Linkedin NewsCommunityUrgent appeal for family hit by motor neurone diseaseBy Bernie English – February 24, 2020 2738 Previous articleCrack cocaine supermarkets causing chaosNext articleWeekend Siamsa le jazz piano quartet Bernie Englishhttp://www.limerickpost.ieBernie English has been working as a journalist in national and local media for more than thirty years. She worked as a staff journalist with the Irish Press and Evening Press before moving to Clare. She has worked as a freelance for all of the national newspaper titles and a staff journalist in Limerick, helping to launch the Limerick edition of The Evening Echo. Bernie was involved in the launch of The Clare People where she was responsible for business and industry news. Twitter Facebook WhatsApp Jer and Jackie with their children Noah and FayeA YOUNG Limerick family who has been struck by the tragedy of motor neurone disease are set to benefit from an online appeal to restore a 300-year-old house.Jer Spillane (39) was diagnosed with the incurable disease last November and already he has lost the use of his hands and arms.Sign up for the weekly Limerick Post newsletter Sign Up Married to Jackie, they have two children, Noah (7) and Faye (4) and with carpenter Jer now out of work and Jackie facing the prospect of giving up her SNA job in a school to be his carer, the family is facing financial ruin.Jackie is originally from Kilbehenny in County Limerick and the couple are trying to restore an old family farmhouse there in preparation for Jer’s inevitable deteriorationClose family friend, Jennifer O’Sullivan told the Limerick Post why she and others have started a ‘Go Fund Me’ campaign.“The family has been renting a house for the last ten years but there is no downstairs bathroom and the doors are not wide enough for a wheelchair, which Jer is going to need sooner or later.“There is no question but he will be in a chair but we’re hoping that it will not be before they can do up the Kilbehenny house to cater for his needs.“There’s no heating system in the house. It’s 300 years old and it’s not suitable for a wheelchair but it is a place they can call home.“The cost of doing it up to a standard that is suitable for someone in a wheelchair has been estimated at €150,000. They don’t have money and they can’t get any kind of loan or mortgage because Jer now has no income and Jackie will have to give up her job in time,” Jennifer explained.Nor can the family avail of any of the disability grants for renovations as they would have to have owned the house for a year.The family has already endured huge bereavements, losing three of their parents and Jer’s only sister who died in a drowning tragedy.“They are such a lovely close family who have suffered so much already. This is heartbreaking. They’re devoted to each other and their children,” said Jennifer.“This disease shouldn’t happen to anyone and certainly not to such lovely people”.In the first three days of the campaign, almost €18,000 was raised from generous donors.“We’ve been blown away by the response and we’re so moved by people’s generosity. But every euro counts and we have a long way to go. This is a heartfelt plea to give them a home where Jer can make the best of his life with his family.”See https://www.gofundme.com/f/jer-spillane-fund Email Print Advertisement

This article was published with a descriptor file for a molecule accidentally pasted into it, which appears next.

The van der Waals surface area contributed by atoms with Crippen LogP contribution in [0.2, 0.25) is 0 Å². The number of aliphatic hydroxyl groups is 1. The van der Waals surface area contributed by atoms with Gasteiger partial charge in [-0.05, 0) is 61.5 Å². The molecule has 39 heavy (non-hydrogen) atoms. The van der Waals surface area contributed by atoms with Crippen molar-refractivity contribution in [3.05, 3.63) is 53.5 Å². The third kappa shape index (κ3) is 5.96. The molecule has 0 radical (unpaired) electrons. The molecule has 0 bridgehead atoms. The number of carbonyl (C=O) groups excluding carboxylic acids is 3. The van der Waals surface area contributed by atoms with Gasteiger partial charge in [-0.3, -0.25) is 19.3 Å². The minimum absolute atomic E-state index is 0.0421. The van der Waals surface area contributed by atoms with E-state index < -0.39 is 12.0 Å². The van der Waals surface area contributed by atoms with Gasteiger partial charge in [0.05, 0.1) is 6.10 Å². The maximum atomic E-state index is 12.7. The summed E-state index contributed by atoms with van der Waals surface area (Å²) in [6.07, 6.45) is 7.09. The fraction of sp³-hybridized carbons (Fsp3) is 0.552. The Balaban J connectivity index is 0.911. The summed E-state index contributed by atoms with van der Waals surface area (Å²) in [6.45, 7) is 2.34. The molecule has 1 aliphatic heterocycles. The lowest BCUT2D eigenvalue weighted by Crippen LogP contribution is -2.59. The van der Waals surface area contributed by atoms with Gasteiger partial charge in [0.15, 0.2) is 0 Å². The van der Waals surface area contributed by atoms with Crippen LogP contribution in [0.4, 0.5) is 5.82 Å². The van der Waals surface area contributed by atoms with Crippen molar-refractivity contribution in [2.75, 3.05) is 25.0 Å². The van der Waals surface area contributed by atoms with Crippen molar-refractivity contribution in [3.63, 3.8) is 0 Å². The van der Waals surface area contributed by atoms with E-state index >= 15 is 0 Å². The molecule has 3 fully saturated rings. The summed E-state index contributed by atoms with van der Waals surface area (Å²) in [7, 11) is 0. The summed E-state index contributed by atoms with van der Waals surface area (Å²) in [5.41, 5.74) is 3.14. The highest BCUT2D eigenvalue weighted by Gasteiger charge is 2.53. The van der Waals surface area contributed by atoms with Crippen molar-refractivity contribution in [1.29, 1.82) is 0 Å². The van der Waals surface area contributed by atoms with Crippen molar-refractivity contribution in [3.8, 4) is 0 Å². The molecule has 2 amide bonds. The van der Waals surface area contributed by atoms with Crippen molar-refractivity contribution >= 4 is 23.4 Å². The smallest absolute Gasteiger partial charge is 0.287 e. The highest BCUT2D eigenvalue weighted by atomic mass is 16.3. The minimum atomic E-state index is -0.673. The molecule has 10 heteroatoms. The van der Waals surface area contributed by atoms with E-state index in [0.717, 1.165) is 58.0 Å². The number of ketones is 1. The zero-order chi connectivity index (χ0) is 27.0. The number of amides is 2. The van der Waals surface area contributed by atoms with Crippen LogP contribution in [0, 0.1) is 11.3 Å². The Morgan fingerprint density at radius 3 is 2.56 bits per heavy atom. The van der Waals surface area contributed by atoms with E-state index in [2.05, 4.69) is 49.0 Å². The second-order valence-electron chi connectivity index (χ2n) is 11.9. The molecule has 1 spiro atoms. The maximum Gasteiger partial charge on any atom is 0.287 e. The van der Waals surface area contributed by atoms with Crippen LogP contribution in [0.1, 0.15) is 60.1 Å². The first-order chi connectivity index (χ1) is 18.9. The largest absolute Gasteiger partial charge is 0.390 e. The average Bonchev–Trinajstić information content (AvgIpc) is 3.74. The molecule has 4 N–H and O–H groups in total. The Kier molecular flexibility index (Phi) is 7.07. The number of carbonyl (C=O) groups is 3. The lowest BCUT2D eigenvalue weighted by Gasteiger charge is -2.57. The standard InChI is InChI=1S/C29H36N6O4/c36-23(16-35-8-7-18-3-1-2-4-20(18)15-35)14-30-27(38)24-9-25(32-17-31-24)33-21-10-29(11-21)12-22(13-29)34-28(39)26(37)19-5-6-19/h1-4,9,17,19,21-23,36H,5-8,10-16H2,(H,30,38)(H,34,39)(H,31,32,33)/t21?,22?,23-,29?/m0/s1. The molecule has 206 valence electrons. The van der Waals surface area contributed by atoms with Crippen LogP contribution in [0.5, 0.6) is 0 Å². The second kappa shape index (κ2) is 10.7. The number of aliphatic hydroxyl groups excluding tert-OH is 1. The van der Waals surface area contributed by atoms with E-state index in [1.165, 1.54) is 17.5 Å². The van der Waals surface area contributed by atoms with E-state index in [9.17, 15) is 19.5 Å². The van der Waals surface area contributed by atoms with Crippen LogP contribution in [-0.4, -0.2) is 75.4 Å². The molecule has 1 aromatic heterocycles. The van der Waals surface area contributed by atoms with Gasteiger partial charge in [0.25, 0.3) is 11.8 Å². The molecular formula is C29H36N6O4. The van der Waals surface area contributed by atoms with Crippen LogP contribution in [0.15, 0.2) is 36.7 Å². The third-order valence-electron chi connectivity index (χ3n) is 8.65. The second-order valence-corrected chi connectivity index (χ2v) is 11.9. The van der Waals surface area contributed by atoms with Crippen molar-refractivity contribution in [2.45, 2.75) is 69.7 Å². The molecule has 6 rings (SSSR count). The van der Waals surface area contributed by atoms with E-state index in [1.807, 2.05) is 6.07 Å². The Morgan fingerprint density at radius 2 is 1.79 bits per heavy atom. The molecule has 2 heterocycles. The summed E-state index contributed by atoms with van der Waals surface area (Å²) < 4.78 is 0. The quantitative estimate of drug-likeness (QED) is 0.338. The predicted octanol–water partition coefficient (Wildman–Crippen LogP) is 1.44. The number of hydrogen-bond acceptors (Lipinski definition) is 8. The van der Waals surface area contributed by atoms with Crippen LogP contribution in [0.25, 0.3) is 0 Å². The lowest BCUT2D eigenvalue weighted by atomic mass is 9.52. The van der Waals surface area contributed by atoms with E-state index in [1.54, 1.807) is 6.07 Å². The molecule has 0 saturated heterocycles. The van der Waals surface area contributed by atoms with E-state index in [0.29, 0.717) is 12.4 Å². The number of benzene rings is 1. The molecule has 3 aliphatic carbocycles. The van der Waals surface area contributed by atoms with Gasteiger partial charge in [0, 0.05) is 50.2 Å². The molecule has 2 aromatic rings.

By John Burton HIGHLANDS – It is still very quiet and vacant along Bay Avenue but life is returning there.Eleven weeks after Super Storm Sandy hit, many buildings and businesses are still closed and shuttered. But, behind the emptiness and eerie stillness, there is activity as owners take on the work of repairing their businesses – with some already up and running.“I think we’re progressing in a very positive manner,” said Carla Cefalo-Braswell, president of the Highlands Business Partnership, the local business improvement district. So far there are about 20 businesses that are open or just about to, out of the partnership’s 70 members, which include a number of seasonal businesses.“There are very few who are not going to return,” she said.With charitable organizations, such as the Robin Hood Foundation, offering financial support for businesses and residents, there is a future, Cefalo-Braswell said.One of the businesses that has reopened along the borough’s Bay Avenue business district is the Welsh Farms. Its owner said his location has become more than just a convenience store in the storm’s aftermath.“People were so thankful to us,” owner Ben Saini said, explaining that residents were happy to have the store open and operating. “It made me feel so proud and a little better” after Sandy.Saini, who is originally from India, has owned Welsh Farm, 300 Bay Ave., for 16 years, and Katz’s Grill, 208 Bay Ave., a small luncheonette that is also open, for the past five years.Sandy hit his businesses hard, Saini said, with the bay’s waters causing more than about 3 feet of water to flood his two locations, resulting in about $125,000 in damage to Katz’s and another $75,000 Welsh’s Farms.Saini decided to forgo help from the Federal Emergency Management Agency (FEMA) and the federal Small Business Association, deciding that the red tape would be onerous. Instead, he said, he went directly to his banker and was able to quickly secure a loan to rebuild.Skip Ross (left), who owns the Sand Witch Shop, and a worker put the finishing touches on his Highlands shop as he prepares to reopen after the October storm that caused about 3 feet of flooding and considerable damage to his business.For Skip Ross, who, with his wife Donna owns and operates the Sand Witch Shop, 71 Waterwitch Ave., the issue has been dealing with the insurance company as he works to get his operation up and running.“I’m on eternal hold,” he said, as he held a cordless phone receiver to his ear, waiting for another insurance representative to answer.“The water was this high,” he said, reaching out to touch the restaurant’s wall, about 3 feet off of the floor. “I lost every piece of equipment I had.”The Rosses live around the corner from their business, just off of Bay, and saw the first floor of their home flood too. “We ran from Irene,” the hurricane that came in August 2010. “We thought we would be all right,” by staying and riding out Sandy, he said, acknowledging how wrong the decision was.“It’s defeating,” he said. “It brings you to the realization that we’re only human and Mother Nature rules.”Ross has spent about $20,000 for new equipment, though he tried to salvage as much as he could. “I know I lost as much in product,” he said, as he worked on getting everything in shape for his reopening. He reopened the shop the weekend of Jan. 5.Rosann Ketchow gets the offices at her Highlands business, Gateway Marina, back in shape and prepares to move forward in the aftermath of Sandy.Rosann Ketchow, who owns and operates Gateway Marina with her husband, has been in business at 34 Bay Ave. since 1994 and has a second location in Port Monmouth.Gateway is operating, continuing its work on winterizing and storing boats and repairing those that were damaged along the shore, she said.The Ketchows were in Florida when Sandy hit, but had taken some precautions before leaving. They placed computers and other equipment on high shelves and took other steps. But it wasn’t enough, Rosann Ketchow said. They got 5 feet of water in their office.“I couldn’t believe there was this much damage,” she said. “How could water do this much damage? “We never thought it would get to be 5 feet. Nobody did.”They returned from Florida with a generator that allowed them to warm the office as they began getting back in business, repairing and replacing what Ketchow estimated to be about $750,000 in damage to their “completely saturated” business.Outside, there was additional damage to some boats in storage and the storage area, with the water and wind destroying a portable tent-like enclosure where mechanics did some of their work.Some of the biggest hassles have been getting the phone and computer systems operating to allow the Ketchows to contact boat owners and vendors for much needed equipment and parts.Despite the problems, some business owners remain hopeful.As businesses – such as the restaurants and bars – return and again become summer destination spots, Welsh Farms owner Saini is hoping “at the end of the tunnel there’s a light.”